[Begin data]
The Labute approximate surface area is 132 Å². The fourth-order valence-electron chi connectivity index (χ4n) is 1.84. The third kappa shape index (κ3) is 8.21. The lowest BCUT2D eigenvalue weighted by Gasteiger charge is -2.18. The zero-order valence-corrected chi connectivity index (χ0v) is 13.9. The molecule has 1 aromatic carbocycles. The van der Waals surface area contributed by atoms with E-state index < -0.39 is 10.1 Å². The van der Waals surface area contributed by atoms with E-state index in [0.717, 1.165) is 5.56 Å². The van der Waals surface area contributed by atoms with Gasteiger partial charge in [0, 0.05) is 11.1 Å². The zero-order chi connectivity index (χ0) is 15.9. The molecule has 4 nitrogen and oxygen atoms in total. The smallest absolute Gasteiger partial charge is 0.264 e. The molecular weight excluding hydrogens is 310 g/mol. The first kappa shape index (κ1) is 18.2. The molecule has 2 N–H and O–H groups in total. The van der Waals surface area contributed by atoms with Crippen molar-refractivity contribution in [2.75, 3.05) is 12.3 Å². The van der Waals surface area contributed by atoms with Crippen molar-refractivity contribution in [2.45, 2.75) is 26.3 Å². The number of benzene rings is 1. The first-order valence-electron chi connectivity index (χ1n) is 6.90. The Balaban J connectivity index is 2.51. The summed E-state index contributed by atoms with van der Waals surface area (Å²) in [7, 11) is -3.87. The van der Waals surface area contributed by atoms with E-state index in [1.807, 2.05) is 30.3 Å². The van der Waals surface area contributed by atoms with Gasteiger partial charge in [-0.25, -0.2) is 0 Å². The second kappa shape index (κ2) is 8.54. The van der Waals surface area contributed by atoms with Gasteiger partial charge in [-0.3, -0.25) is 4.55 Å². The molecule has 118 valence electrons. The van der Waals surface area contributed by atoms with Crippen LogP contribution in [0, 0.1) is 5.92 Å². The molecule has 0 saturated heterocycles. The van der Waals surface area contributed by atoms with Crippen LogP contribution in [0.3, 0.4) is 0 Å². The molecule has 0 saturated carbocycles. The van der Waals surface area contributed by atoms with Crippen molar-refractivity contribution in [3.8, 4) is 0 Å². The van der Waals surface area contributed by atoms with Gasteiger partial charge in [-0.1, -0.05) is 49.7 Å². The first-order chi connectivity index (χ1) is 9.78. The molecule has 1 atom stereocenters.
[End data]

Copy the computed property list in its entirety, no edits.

The Labute approximate surface area is 132 Å². The fourth-order valence-electron chi connectivity index (χ4n) is 1.84. The third kappa shape index (κ3) is 8.21. The lowest BCUT2D eigenvalue weighted by Gasteiger charge is -2.18. The zero-order valence-corrected chi connectivity index (χ0v) is 13.9. The molecule has 1 aromatic carbocycles. The van der Waals surface area contributed by atoms with E-state index < -0.39 is 10.1 Å². The van der Waals surface area contributed by atoms with E-state index in [0.717, 1.165) is 5.56 Å². The van der Waals surface area contributed by atoms with Gasteiger partial charge in [0, 0.05) is 11.1 Å². The zero-order chi connectivity index (χ0) is 15.9. The molecule has 4 nitrogen and oxygen atoms in total. The smallest absolute Gasteiger partial charge is 0.264 e. The molecular weight excluding hydrogens is 310 g/mol. The first kappa shape index (κ1) is 18.2. The molecule has 2 N–H and O–H groups in total. The van der Waals surface area contributed by atoms with Crippen molar-refractivity contribution in [2.75, 3.05) is 12.3 Å². The van der Waals surface area contributed by atoms with Crippen molar-refractivity contribution in [2.45, 2.75) is 26.3 Å². The number of benzene rings is 1. The first-order valence-electron chi connectivity index (χ1n) is 6.90. The Balaban J connectivity index is 2.51. The summed E-state index contributed by atoms with van der Waals surface area (Å²) in [7, 11) is -3.87. The van der Waals surface area contributed by atoms with E-state index in [1.807, 2.05) is 30.3 Å². The van der Waals surface area contributed by atoms with Gasteiger partial charge in [-0.25, -0.2) is 0 Å². The second kappa shape index (κ2) is 8.54. The van der Waals surface area contributed by atoms with Gasteiger partial charge in [-0.3, -0.25) is 4.55 Å². The molecule has 118 valence electrons. The van der Waals surface area contributed by atoms with Crippen LogP contribution in [0, 0.1) is 5.92 Å². The molecule has 0 saturated heterocycles. The van der Waals surface area contributed by atoms with Crippen LogP contribution in [0.3, 0.4) is 0 Å². The molecule has 0 saturated carbocycles. The van der Waals surface area contributed by atoms with Crippen molar-refractivity contribution in [3.8, 4) is 0 Å². The van der Waals surface area contributed by atoms with Gasteiger partial charge in [-0.1, -0.05) is 49.7 Å². The first-order chi connectivity index (χ1) is 9.78. The molecule has 1 atom stereocenters.